Finally, you’ll still be accountable for producing SaaS metrics, even if those aren’t readily available for you in QuickBooks. In your spreadsheet, perhaps you create yet another tab to calculate important metrics like ARR, CAC, and CLV. The problem here is that the application of formulas isn’t always consistent. Since there’s no governing body for SaaS metrics like there is for GAAP financials, a lot of these terms are up for interpretation.As you can see, while it can be tempting to attempt to extend the life of your QuickBooks instance in order to delay the switch to a big ERP, supplementing QuickBooks with spreadsheets alone is a largely error-prone process that ultimately opens you up to more risk than its worth. It’s more of a stop-gap than anything, and stop-gaps aren’t solutions.

Extending the Life of QuickBooks with a Subscription Management Platform

There are a variety of reasons to put off the transition to a large ERP. The most obvious is that they’re extremely expensive. It wouldn’t be outlandish at all to estimate that a large ERP, like Intacct or Netsuite, will cost you upwards of $100,000 per year. If you can delay the adoption of an ERP for just 3 years, that’s $300,000 in cost savings.

Another reason to delay the switch to an ERP is that it’s time consuming and disruptive to business operations. With most ERP implementations requiring at least 6 months, you’d need a full-time employee dedicated to overseeing the implementation and another to keep your day-to-day operations afloat during the implementation.

Luckily, there are ways to delay implementing an ERP by extending the life of QuickBooks. With a subscription management solution, like Maxio, you can extend the life of QuickBooks and scale your financial operations significantly, without the headache of spreadsheets.According to Jon Cochrane, CPA and Senior Product Manager at Maxio, “If you want to extend the life of QuickBooks, then you need an automated way to bill, collect, and report revenue.” That’s precisely what Maxio is. Maxio is a subscription management platform that is designed to sit between your CRM and General Ledger in order to streamline financial operations and reporting.With Maxio’ bi-directional QuickBooks integration, you eliminate the process of manually updating QuickBooks with Maxio transaction data and mitigate the risk of investors spotting errors in your spreadsheets. Maxio generates rev rec and invoicing schedules from transaction data pulled directly from your CRM.You can also automate invoicing directly from Maxio and even set specific parameters for email cadences for AR management. In terms of reporting, Maxio’ SaaS metric reports use your real transaction data to generate metrics, standardizing the application of formulas and removing speculation about where specific numbers came from.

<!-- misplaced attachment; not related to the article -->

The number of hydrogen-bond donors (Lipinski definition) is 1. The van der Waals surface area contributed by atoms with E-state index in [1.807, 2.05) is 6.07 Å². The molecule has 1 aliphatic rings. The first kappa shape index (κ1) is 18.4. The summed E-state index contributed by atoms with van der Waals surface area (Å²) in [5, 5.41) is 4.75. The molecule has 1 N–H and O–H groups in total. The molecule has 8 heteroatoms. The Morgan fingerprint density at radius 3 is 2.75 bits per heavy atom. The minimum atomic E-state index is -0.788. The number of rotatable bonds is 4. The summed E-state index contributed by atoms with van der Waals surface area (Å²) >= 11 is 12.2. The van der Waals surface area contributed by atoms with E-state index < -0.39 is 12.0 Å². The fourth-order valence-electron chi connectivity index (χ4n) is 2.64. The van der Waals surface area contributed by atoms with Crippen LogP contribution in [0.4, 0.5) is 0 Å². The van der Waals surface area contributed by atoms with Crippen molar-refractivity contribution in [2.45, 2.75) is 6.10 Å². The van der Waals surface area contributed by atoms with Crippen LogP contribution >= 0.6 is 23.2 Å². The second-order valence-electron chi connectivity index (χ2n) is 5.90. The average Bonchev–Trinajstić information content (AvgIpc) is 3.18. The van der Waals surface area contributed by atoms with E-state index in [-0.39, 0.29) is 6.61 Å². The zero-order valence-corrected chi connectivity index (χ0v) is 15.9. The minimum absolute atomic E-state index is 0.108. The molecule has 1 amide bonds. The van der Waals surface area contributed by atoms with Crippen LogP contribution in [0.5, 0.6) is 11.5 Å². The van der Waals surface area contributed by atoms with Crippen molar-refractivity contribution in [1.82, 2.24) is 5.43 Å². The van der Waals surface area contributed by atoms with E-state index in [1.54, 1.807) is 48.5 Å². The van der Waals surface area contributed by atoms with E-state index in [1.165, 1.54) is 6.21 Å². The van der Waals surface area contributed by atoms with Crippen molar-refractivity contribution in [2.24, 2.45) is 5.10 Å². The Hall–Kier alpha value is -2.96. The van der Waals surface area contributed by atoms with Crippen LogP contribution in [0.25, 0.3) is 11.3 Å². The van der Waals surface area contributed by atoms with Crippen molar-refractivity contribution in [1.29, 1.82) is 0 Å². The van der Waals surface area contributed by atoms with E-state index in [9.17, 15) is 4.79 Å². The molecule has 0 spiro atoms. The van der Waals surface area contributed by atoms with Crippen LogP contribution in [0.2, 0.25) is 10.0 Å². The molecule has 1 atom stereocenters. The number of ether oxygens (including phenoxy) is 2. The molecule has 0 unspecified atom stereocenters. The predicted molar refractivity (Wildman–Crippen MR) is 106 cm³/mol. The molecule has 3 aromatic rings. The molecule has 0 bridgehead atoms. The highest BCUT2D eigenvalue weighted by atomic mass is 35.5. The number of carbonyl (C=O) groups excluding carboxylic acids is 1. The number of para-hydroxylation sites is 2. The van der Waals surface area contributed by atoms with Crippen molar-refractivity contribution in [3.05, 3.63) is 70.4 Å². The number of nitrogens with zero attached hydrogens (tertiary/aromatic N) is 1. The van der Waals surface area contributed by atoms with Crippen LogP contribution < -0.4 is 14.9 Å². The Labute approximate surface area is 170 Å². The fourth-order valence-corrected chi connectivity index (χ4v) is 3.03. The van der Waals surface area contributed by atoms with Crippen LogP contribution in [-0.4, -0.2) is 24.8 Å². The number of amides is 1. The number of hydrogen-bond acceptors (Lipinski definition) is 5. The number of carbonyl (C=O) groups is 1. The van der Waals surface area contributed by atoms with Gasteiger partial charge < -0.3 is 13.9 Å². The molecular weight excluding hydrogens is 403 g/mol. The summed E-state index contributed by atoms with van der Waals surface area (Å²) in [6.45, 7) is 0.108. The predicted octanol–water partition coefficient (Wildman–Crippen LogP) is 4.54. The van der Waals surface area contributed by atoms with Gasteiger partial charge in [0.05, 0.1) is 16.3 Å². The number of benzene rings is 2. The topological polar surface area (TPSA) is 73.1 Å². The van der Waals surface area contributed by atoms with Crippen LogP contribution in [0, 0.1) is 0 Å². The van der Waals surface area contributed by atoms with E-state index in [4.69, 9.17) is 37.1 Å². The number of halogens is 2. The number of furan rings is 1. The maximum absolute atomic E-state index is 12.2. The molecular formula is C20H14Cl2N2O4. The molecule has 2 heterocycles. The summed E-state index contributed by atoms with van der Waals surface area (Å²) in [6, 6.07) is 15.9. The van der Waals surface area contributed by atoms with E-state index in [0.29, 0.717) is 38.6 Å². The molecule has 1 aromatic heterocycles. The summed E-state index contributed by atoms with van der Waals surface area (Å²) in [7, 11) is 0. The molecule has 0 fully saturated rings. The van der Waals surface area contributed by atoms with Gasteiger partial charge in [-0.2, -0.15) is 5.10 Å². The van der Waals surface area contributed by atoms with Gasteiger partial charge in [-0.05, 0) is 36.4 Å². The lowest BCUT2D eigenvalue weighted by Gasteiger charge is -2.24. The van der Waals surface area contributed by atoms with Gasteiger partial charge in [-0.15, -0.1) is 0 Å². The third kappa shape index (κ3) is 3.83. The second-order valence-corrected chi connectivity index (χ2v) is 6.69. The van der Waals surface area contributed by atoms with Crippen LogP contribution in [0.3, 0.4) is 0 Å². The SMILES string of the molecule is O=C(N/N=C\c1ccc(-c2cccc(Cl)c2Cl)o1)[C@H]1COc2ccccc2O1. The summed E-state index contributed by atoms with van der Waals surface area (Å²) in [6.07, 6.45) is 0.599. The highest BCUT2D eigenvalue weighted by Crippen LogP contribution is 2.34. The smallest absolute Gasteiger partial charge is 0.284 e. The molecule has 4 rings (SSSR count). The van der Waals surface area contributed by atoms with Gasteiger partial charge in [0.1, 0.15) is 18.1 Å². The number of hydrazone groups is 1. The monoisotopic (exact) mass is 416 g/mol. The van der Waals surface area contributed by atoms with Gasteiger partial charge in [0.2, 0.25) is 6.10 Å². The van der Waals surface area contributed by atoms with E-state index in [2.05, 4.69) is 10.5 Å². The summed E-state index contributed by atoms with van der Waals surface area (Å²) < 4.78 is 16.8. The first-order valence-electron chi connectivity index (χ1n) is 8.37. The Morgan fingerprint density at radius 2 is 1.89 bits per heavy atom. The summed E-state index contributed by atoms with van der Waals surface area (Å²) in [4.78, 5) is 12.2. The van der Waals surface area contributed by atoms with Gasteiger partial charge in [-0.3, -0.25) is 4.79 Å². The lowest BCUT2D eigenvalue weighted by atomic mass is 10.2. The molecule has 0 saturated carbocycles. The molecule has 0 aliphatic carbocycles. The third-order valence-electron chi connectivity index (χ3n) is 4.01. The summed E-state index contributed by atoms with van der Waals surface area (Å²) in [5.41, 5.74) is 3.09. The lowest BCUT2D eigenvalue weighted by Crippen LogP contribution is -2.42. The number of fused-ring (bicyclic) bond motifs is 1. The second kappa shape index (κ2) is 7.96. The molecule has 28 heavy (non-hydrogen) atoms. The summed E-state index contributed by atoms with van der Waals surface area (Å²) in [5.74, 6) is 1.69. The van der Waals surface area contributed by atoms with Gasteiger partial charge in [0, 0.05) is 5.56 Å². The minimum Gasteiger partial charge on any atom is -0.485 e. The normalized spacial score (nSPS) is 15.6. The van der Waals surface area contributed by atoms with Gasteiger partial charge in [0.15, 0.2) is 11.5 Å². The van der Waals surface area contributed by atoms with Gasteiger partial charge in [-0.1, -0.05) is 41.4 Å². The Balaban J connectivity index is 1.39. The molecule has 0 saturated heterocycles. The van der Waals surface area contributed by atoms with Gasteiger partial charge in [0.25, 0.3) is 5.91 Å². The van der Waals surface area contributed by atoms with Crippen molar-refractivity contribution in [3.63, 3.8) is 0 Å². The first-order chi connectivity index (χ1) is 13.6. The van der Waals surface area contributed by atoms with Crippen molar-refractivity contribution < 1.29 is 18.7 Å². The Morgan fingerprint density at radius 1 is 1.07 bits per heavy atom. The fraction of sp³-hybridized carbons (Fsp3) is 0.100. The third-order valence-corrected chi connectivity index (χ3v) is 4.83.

Finally, you never have to worry about human-sync errors between your spreadsheets and QuickBooks because Maxio continually scans for discrepancies in your numbers and alerts you when out-of-balance accounts require your attention.

All in all, the cost of adding a subscription management solution to QuickBooks is a fraction of the cost of transitioning to an ERP, and it takes mere weeks to implement, rather than months. What’s more, because Maxio integrates with ERPs as well as smaller ledgers like QuickBooks, you can continue to reap the benefits of Maxio even after you have outgrown QuickBooks once and for all.

When Is It Time To Switch To an ERP?

Even though it may not be as soon as you think, there will come a time when you do need to switch to an ERP. More often than not, this has less to do with the size of your company and more to do with the sophistication of your business model.

For example, one of the most common reasons companies invest in an ERP is that they’ve decided to go international and operate that leg of the business as a subsidiary. Once you start introducing multiple entities into the mix, it can be difficult to keep everything straight without a more complex system.The other primary reason to switch to an ERP is in the event of a merger or acquisition. With multiple companies’ financials being consolidated, the ability to manage more complex data sets becomes crucial. 

These are by no means the only reasons to switch to an ERP, but they are by far the most common ones. The main takeaway here is that, contrary to popular belief, ARR and headcount are not the primary catalysts of switching to an ERP.Additionally, the nice thing about a subscription management solution like Maxio, is that it scales with you as you transition to an ERP. With Maxio’ integrations with Intacct and Netsuite, you can marry the best of an ERP to the flexibility and SaaS focus of Maxio

Closing Thoughts & Key Takeaways

If you’ve stuck with us this far, you likely know that QuickBooks alone is not cutting it for your SaaS business anymore. While it may be tempting to switch to an ERP sooner rather than later, there’s actually huge financial upside to putting off the transition for a few years. As mentioned above, delaying the switch for even a couple of years could mean the difference in hundreds of thousands in cost savings. With that in mind, it makes sense to extend the life of your QuickBooks instance for as long as possible. While augmenting key financial operations in spreadsheets has been the norm for most SaaS businesses, it’s actually not sustainable due to its high susceptibility to human error. Rather, a subscription management solution, like Maxio, can effectively extend the life of QuickBooks for your team without the headache of spreadsheets. Interested in learning more about how Maxio can help you extend the life of QuickBooks at your company? Sign up for a free demo and learn how Maxio can help your business grow.